In yet another aspect, a computer readable medium encoded with a program is provided for processing projection data for at least one z-location within a projection space, and for at least one cardiac cycle, to construct images of a beating heart in vivo. A computer, operating under the control of the program, extracts projection data for a region of interest (ROI) within each z-location, and determines peaks in first order spatial moments for the projection space using the projection data.
FIG. 1 is a pictorial view of a CT imaging system.
FIG. 2 is a block schematic diagram of the system illustrated in FIG. 1.
FIG. 3 is an EKG signal waveform used in known imaging systems.
FIG. 4 is a representation of the spatial domain of a CT scan.
As used herein, an element or step recited in the singular and preceded with the word “a” or “an” should be understood as not excluding plural said elements or steps, unless such exclusion is explicitly recited. Furthermore, references to “one embodiment” of the present invention are not intended to be interpreted as excluding the existence of additional embodiments that also incorporate the recited features.
Also as used herein, the phrase “reconstructing an image” is not intended to exclude embodiments of the present invention in which data representing an image is generated but a viewable image is not. However, many embodiments generate (or are configured to generate) a viewable image.
Referring to FIGS. 1 and 2, a computed tomograph (CT) imaging system 10 is shown as including a gantry 12 that is representative of a “third generation” CT scanner. Gantry 12 has an x-ray source 14 that projects a beam of x-rays 16 toward a detector array 18 on an opposite side of gantry 12. The fan-shaped x-ray beam is collimated to lie within an X-Y plane of a Cartesian coordinate system and is generally referred to as the imaging plane. Detector array 8 is formed by detector elements 20, which combine to sense the projected x-rays that pass through a medical patient 22. Each detector element 20 produces an electrical signal that represents the intensity of an impinging x-ray beam and hence, the attenuation of the beam as it passes through patient 22. The attenuation measurements, sometimes referred to as projection data, from all elements 20 are acquired separately to produce a transmission profile. During a scan to acquire x-ray projection data, gantry 12 and the components mounted thereon rotate about a center of rotation 24.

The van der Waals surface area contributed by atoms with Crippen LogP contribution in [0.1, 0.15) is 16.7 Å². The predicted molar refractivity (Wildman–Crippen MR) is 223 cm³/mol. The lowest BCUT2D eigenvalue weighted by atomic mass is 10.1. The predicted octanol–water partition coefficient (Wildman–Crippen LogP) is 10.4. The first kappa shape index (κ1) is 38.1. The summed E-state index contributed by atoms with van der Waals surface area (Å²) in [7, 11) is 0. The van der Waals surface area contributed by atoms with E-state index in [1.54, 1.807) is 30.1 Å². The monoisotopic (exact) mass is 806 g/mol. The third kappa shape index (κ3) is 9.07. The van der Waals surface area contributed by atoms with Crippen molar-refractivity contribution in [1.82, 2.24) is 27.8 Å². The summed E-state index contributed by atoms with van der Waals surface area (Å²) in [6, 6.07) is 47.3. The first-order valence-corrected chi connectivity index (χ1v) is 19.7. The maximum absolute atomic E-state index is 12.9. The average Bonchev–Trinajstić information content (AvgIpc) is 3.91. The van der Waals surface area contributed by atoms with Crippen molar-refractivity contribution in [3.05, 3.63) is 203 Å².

Detector array 18 includes a plurality of detector rows (not shown), which include a plurality of detector elements 20. Detector elements 20 in each detector row are positioned adjacent each other in the x-direction, and the detector rows are positioned adjacent each other in the z-direction. Thus, within detector array 18, for each detector element 20 in a detector row there are adjacent detector elements 20 in the z-direction equal to the number of detector rows, thereby forming columns in the z-direction. Each column includes a number of detector elements 20 equal to the number of detector rows, and detector array 18 includes a number of columns equal to the number of detector elements 20 in a detector row.
X-ray source 14 and detector array 18 rotate with gantry 12 within the imaging plane and around an object to be imaged so that the angle at which the x-ray beam intersects the object constantly changes. A group of x-ray attenuation measurements, i.e., projection data, from detector array 18 at one gantry angle is referred to as a view. A scan of the object comprises a set of views at different gantry angels, or view angles, during one revolution of x-ray source 14 and detector array 18.
At each gantry angle, detector array 18 generates a number of views equivalent to the product of the number of rows in detector array 18, for example 4, and the number of detector elements 20 in each row, for example N. For example, and at each gantry angle, 4N views are generated. To generate projection data for a specific z-location, data from various views are utilized in performing interpolation or extrapolation.
Rotation of gantry 12 and the operation of x-ray source 14 are governed by a control mechanism 26 of CT system 10. Control mechanism 26 includes an x-ray controller 28 that provides power and timing signals to x-ray source 14 and a gantry motor controller 30 that controls the rotational speed and position of gantry 12. A data acquisition system (DAS) 32 in control mechanism 26 samples analog data from detector elements 20 and converts the data to digital signals for subsequent processing. An image reconstructor 34 receives sampled and digitized data from DAS 32 and performs high speed image reconstruction. The reconstructed image is applied as an input to a computer 36, which stores the image in a mass storage device 38.